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Neural Plasticity
Volume 2015 (2015), Article ID 521398, 9 pages
http://dx.doi.org/10.1155/2015/521398
Review Article

Magnetic Seizure Therapy for Unipolar and Bipolar Depression: A Systematic Review

1Service of Electroconvulsive Therapy, Department and Institute of Psychiatry, University of São Paulo, Dr. Ovídio Pires de Campos Street 785, 05403-903 São Paulo, SP, Brazil
2Bipolar Disorder Research Program, Department and Institute of Psychiatry, University of São Paulo, Dr. Ovídio Pires de Campos Street 785, 05403-903 São Paulo, SP, Brazil
3Service of Interdisciplinary Neuromodulation (SIN), Laboratory of Neurosciences (LIM-27), Department and Institute of Psychiatry, University of São Paulo, Dr. Ovídio Pires de Campos Street 785, 05403-903 São Paulo, SP, Brazil

Received 13 October 2014; Accepted 15 December 2014

Academic Editor: Ana C. Andreazza

Copyright © 2015 Eric Cretaz et al. This is an open access article distributed under the Creative Commons Attribution License, which permits unrestricted use, distribution, and reproduction in any medium, provided the original work is properly cited.

Abstract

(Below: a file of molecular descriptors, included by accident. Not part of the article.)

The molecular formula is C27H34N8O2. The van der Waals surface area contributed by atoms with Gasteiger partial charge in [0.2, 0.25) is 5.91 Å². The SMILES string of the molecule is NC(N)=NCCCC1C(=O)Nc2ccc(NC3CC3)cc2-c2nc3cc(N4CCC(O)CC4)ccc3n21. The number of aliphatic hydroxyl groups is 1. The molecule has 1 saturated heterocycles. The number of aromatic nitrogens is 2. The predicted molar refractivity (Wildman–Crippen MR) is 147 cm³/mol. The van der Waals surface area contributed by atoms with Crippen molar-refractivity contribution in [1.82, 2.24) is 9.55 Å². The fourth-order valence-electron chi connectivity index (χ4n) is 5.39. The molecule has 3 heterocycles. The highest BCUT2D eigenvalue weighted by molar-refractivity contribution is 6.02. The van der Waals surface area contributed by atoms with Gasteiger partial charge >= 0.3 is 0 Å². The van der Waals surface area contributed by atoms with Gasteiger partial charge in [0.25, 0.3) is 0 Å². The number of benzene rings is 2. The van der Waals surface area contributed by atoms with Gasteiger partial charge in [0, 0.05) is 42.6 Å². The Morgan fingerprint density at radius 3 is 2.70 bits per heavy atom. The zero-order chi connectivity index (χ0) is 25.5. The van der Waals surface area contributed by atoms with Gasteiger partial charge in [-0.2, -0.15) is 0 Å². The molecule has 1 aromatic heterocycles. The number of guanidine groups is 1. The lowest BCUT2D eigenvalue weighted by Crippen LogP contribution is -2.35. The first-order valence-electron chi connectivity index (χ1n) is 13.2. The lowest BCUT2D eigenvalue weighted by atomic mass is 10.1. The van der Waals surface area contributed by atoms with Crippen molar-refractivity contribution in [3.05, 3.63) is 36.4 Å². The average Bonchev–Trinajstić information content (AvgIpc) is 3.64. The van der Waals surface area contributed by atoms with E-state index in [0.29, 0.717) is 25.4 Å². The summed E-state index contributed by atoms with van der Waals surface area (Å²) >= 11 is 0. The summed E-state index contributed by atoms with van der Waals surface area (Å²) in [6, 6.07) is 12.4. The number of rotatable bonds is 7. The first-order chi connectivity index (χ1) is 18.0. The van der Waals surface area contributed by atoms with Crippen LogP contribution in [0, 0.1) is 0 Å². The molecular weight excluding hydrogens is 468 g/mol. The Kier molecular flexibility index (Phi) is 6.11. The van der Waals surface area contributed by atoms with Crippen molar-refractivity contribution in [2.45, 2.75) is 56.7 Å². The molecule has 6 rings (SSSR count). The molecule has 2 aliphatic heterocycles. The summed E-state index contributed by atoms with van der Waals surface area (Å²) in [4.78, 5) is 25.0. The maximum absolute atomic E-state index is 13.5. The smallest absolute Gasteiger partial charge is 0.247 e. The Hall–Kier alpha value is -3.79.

Objective. Magnetic seizure therapy (MST) is a novel, experimental therapeutic intervention, which combines therapeutic aspects of electroconvulsive therapy (ECT) and transcranial magnetic stimulation, in order to achieve the efficacy of the former with the safety of the latter. MST might prove to be a valuable tool in the treatment of mood disorders, such as major depressive disorder (MDD) and bipolar disorder. Our aim is to review current literature on MST. Methods. OVID and MEDLINE databases were used to systematically search for clinical studies on MST. The terms “magnetic seizure therapy,” “depression,” and “bipolar” were employed. Results. Out of 74 studies, 8 met eligibility criteria. There was considerable variability in the methods employed and samples sizes were small, limiting the generalization of the results. All studies focused on depressive episodes, but few included patients with bipolar disorder. The studies found reported significant antidepressant effects, with remission rates ranging from 30% to 40%. No significant cognitive side effects related to MST were found, with a better cognitive profile when compared to ECT. Conclusion. MST was effective in reducing depressive symptoms in mood disorders, with generally less side effects than ECT. No study focused on comparing MST to ECT on bipolar depression specifically.